Diane Burgess of Great Falls agrees. Husband Tom is an attorney with the Federal Energy Regulatory Commission. He joined last year with daughter Shauna, 6. "I think the program is great. Tom spends good time with Shauna and she really looks forward to the meetings and outings. They have a good group of dads and girls in their tribe and they've had lots of fun this past year camping and fishing."

Diane recollects clipping out an article on the program and giving it to Tom. "Tom wasn't sure he wanted to join up with Shauna. Now he's glad he did. The program is just like they say. Both Tom and Shauna are having fun. I'm glad I clipped out the article and pushed them out the door. They're glad too." INDIAN GUIDANCE

For more information on Indian Guides and Indian Princesses, call the YMCAs listed below where there is an active program or go to one of the recruiting nights they are holding this month.


call the Fairfax County YMCA at 323-1222 or 323-0437. Recruitment meetings start at 7:30 P.M. and are for fathers and children (in contrast to Montgomery County where initial meetings are for dads only).


call the Upper Montgomery County YMCA in Gaithersburg, 948-9622. The Y has two informational cookouts for dads and kids. The first is for dads and daughters, on September 19 from 11 to 2 at Lake Needwood in Rockville. The second is for dads and sons and daughters; it will be September 26 from 3 to 6 PM at Woodley Gardens Park.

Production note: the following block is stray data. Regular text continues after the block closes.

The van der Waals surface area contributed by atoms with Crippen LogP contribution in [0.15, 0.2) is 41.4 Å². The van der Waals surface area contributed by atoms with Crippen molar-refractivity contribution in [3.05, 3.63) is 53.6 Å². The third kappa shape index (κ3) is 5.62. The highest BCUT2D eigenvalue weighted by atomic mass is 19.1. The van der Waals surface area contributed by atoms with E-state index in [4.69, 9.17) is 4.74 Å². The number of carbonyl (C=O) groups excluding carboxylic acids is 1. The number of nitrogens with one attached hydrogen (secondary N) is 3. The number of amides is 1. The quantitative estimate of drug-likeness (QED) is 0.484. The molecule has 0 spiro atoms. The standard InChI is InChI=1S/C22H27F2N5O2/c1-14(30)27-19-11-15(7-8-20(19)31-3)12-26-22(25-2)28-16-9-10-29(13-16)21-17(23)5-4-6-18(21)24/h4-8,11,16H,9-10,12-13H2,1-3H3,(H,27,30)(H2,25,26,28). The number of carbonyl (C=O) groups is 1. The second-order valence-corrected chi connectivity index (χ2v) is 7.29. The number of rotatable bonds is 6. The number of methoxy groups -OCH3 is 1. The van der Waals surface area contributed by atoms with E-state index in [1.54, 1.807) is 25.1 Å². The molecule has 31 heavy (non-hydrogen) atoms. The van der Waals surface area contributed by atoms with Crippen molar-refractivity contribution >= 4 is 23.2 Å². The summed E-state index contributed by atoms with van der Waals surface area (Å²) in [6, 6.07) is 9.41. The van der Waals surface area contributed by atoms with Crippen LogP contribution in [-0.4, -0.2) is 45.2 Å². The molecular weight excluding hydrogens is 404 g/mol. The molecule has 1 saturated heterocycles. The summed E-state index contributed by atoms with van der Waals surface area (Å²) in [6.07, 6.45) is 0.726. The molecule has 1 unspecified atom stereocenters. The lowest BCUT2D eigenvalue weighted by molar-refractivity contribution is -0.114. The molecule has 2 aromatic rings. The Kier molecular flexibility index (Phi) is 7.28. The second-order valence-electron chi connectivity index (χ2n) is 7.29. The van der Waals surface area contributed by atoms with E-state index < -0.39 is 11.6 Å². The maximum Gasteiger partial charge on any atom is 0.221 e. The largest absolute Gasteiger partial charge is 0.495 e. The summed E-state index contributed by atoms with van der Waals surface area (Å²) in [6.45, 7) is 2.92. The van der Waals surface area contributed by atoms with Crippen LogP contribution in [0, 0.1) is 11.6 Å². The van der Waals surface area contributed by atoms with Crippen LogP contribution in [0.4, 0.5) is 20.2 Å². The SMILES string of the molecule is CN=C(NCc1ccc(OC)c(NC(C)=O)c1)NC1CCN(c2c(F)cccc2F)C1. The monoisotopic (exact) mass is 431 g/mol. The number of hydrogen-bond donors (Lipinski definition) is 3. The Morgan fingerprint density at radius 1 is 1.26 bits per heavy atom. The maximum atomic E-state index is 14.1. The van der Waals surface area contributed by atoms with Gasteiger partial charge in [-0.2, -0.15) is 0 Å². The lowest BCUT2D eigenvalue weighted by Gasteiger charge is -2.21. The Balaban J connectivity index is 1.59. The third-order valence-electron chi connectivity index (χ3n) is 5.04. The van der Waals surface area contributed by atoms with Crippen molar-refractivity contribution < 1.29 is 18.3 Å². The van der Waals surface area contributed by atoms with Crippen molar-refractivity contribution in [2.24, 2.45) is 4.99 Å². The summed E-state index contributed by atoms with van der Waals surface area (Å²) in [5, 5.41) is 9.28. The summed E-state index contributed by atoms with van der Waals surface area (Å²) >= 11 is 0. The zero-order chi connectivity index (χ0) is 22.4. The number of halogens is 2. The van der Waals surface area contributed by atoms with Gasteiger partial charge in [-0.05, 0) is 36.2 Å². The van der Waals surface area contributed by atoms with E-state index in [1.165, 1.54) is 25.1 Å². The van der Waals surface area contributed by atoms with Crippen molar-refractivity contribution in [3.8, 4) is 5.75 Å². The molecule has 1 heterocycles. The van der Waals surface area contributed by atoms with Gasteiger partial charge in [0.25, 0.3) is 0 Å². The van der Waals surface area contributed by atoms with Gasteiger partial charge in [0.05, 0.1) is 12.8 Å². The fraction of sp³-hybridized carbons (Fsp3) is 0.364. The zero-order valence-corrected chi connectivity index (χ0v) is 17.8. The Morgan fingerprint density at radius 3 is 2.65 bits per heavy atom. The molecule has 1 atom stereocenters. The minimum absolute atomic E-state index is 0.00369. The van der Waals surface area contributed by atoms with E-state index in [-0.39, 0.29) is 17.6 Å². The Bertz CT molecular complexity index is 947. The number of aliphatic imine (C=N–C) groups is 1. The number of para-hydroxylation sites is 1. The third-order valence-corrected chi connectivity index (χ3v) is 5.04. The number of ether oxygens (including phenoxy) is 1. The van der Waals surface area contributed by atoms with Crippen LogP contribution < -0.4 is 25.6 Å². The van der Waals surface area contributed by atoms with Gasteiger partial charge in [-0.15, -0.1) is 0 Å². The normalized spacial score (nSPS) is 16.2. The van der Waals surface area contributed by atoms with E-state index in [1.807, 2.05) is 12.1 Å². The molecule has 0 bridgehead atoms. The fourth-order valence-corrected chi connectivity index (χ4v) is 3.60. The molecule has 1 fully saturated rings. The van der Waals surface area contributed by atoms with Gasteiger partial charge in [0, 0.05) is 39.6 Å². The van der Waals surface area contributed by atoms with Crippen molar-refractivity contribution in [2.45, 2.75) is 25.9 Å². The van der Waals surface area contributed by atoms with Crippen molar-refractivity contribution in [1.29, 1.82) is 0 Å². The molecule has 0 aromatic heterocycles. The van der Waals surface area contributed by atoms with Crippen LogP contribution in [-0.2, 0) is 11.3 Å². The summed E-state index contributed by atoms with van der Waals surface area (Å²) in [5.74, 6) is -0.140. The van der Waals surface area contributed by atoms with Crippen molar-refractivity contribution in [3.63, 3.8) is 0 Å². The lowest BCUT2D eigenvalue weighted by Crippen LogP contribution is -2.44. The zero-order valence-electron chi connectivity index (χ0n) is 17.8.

call the YMCA at 262-4342 or one of the dads who runs the program: Lt. Col. Norman Hansen at 262-2598 or Bill Hallau at 249-3662. Three recruiting nights are planned in the county. They are for dads and kids and start at 7: Bowie City Hall, September 22; Bowie Community Center, September 23; and South Bowie Community Center, September 24. In addition the YMCA is having a grand opening this Saturday at 10 of its new Community Service Center at 3501 Moyland Drive in Bowie. Stop by for information.


has no Indian Guides or Indian Princesses program at present, but dads in the District interested in the program should come with their kids to one of the recruiting meetings in Northern Virginia listed above. Father-son and father-daughter clubs or "tribes" are easy to start up; the dads in the program in Fairfax County have offered to help get the program up and running in the District. For additional information call 323-1222 or 323-0437.


charges dues for the program that vary from county to county. In Fairfax County, for example, they are $40 per family per year. In addition there's an $8.25 initiation fee for first-year members. The dues cover a monthly newsletter and help pay for events such as the "Eagle feast" and camping fees.